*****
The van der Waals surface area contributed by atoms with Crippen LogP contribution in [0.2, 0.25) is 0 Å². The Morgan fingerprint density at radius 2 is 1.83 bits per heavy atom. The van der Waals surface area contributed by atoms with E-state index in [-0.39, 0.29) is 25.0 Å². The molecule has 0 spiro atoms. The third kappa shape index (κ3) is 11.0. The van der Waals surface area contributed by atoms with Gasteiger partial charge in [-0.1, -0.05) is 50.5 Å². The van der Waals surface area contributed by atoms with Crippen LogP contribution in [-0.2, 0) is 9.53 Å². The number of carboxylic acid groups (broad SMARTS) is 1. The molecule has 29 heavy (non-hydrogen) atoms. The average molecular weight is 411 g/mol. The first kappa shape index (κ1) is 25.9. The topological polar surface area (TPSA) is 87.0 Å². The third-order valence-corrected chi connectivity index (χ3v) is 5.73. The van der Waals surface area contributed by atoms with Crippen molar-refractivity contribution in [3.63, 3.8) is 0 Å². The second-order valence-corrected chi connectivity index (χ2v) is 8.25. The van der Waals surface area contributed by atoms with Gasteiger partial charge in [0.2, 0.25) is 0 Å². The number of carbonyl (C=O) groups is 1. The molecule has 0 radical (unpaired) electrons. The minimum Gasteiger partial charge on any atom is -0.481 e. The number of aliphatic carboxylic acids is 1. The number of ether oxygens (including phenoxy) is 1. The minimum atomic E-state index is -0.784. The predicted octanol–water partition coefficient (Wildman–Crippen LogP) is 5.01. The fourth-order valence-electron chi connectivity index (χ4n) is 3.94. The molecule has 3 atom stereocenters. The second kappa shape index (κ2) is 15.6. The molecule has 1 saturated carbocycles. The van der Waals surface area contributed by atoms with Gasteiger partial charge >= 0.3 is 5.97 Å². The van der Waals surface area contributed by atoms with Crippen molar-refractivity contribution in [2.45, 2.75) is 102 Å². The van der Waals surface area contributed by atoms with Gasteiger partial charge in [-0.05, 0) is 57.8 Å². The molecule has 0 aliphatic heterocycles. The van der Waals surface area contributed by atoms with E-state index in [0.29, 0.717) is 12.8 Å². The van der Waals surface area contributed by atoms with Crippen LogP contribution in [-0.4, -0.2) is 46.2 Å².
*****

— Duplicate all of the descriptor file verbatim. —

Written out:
The van der Waals surface area contributed by atoms with Crippen LogP contribution in [0.2, 0.25) is 0 Å². The Morgan fingerprint density at radius 2 is 1.83 bits per heavy atom. The van der Waals surface area contributed by atoms with E-state index in [-0.39, 0.29) is 25.0 Å². The molecule has 0 spiro atoms. The third kappa shape index (κ3) is 11.0. The van der Waals surface area contributed by atoms with Gasteiger partial charge in [-0.1, -0.05) is 50.5 Å². The van der Waals surface area contributed by atoms with Crippen LogP contribution in [-0.2, 0) is 9.53 Å². The number of carboxylic acid groups (broad SMARTS) is 1. The molecule has 29 heavy (non-hydrogen) atoms. The average molecular weight is 411 g/mol. The first kappa shape index (κ1) is 25.9. The topological polar surface area (TPSA) is 87.0 Å². The third-order valence-corrected chi connectivity index (χ3v) is 5.73. The van der Waals surface area contributed by atoms with Crippen molar-refractivity contribution in [3.63, 3.8) is 0 Å². The second-order valence-corrected chi connectivity index (χ2v) is 8.25. The van der Waals surface area contributed by atoms with Gasteiger partial charge in [0.2, 0.25) is 0 Å². The number of carbonyl (C=O) groups is 1. The molecule has 0 radical (unpaired) electrons. The minimum Gasteiger partial charge on any atom is -0.481 e. The number of aliphatic carboxylic acids is 1. The number of ether oxygens (including phenoxy) is 1. The minimum atomic E-state index is -0.784. The predicted octanol–water partition coefficient (Wildman–Crippen LogP) is 5.01. The fourth-order valence-electron chi connectivity index (χ4n) is 3.94. The molecule has 3 atom stereocenters. The second kappa shape index (κ2) is 15.6. The molecule has 1 saturated carbocycles. The van der Waals surface area contributed by atoms with Gasteiger partial charge >= 0.3 is 5.97 Å². The van der Waals surface area contributed by atoms with Crippen molar-refractivity contribution in [2.45, 2.75) is 102 Å². The van der Waals surface area contributed by atoms with Gasteiger partial charge in [-0.05, 0) is 57.8 Å². The molecule has 0 aliphatic heterocycles. The van der Waals surface area contributed by atoms with E-state index in [0.29, 0.717) is 12.8 Å². The van der Waals surface area contributed by atoms with Crippen LogP contribution in [-0.4, -0.2) is 46.2 Å².